Like all future-relevant industries, the German mechanical engineering sector is also entering a new era – Industry 4.0. The fourth industrial revolution is characterized above all by intelligent and networked systems that not only interconnect production steps but also digitize and simplify the work between people and production. At the heart of these processes is information and communication technology, which is primarily incorporated through the use of the Internet. This article is based on the unique List of the 200 largest mechanical engineering companies in Germany.
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- Article based on database of the 200 largest mechanical engineering companies in Germany
- Detailed information on the field of activity (production technology, energy plants, construction machinery, packaging machinery, etc.)
- Including: turnover (2015-2018), number of employees, email, address, telephone number, management, etc.
- Direct download as Excel file possible via the List Champion online shop
- Free preview file available on request
Internet of Things
When talking about Industry 4.0, the term Internet of Things is unavoidable. The Internet of Things describes a wide variety of technologies that network physically existing and virtual objects with each other. The “Internet of Things” (IoT) also holds great promise for the mechanical engineering industry. The New York-based startup Augury is one of many startups that improve the efficiency of machines through intelligent systems: Augury has developed sensors that record vibrations and temperatures of machines and use this information with the help of artificial intelligence to assess the functionality of the machines or the “machine health”. If error messages appear, Augury’s system makes recommendations for action. Problems can thus be detected more quickly and production downtimes prevented.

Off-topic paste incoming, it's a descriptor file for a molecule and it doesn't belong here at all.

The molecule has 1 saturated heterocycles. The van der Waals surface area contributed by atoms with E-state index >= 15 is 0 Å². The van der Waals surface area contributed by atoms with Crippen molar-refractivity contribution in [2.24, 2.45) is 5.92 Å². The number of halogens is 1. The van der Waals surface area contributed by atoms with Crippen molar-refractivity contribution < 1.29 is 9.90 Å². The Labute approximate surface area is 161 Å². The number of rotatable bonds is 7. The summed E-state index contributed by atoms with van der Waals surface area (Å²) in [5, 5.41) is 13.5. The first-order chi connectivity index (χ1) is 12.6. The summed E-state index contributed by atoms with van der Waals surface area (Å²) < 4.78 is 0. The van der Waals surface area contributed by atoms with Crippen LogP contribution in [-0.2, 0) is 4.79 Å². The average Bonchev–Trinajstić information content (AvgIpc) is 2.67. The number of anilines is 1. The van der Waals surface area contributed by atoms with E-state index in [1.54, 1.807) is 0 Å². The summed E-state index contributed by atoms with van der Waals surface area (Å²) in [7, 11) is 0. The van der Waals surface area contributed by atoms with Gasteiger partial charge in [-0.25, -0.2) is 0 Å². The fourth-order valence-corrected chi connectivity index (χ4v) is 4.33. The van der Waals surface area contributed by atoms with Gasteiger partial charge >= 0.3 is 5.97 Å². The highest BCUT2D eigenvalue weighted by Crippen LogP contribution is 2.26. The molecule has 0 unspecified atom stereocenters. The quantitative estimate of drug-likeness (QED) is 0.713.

Industry 4.0 = sustainable production?
Sustainability also takes an important position in Industry 4.0 – over 70% of German industrial companies are convinced that Industry 4.0 will reduce CO2 emissions. Important for this are also optimization windows of production processes but also the tracking, management and optimization of energy flows. Through efficient and digitalized energy management, CO2 emissions could be reduced by 10% at the Bosch plant in Homburg, for example, by predicting the course of energy consumption.
In our industry report of the German mechanical engineering industry you will find detailed information on areas of activity, an overview of the locations and clusters of the mechanical engineering industry, key financial figures as well as insights into the gender distribution and sustainability efforts of the sector.
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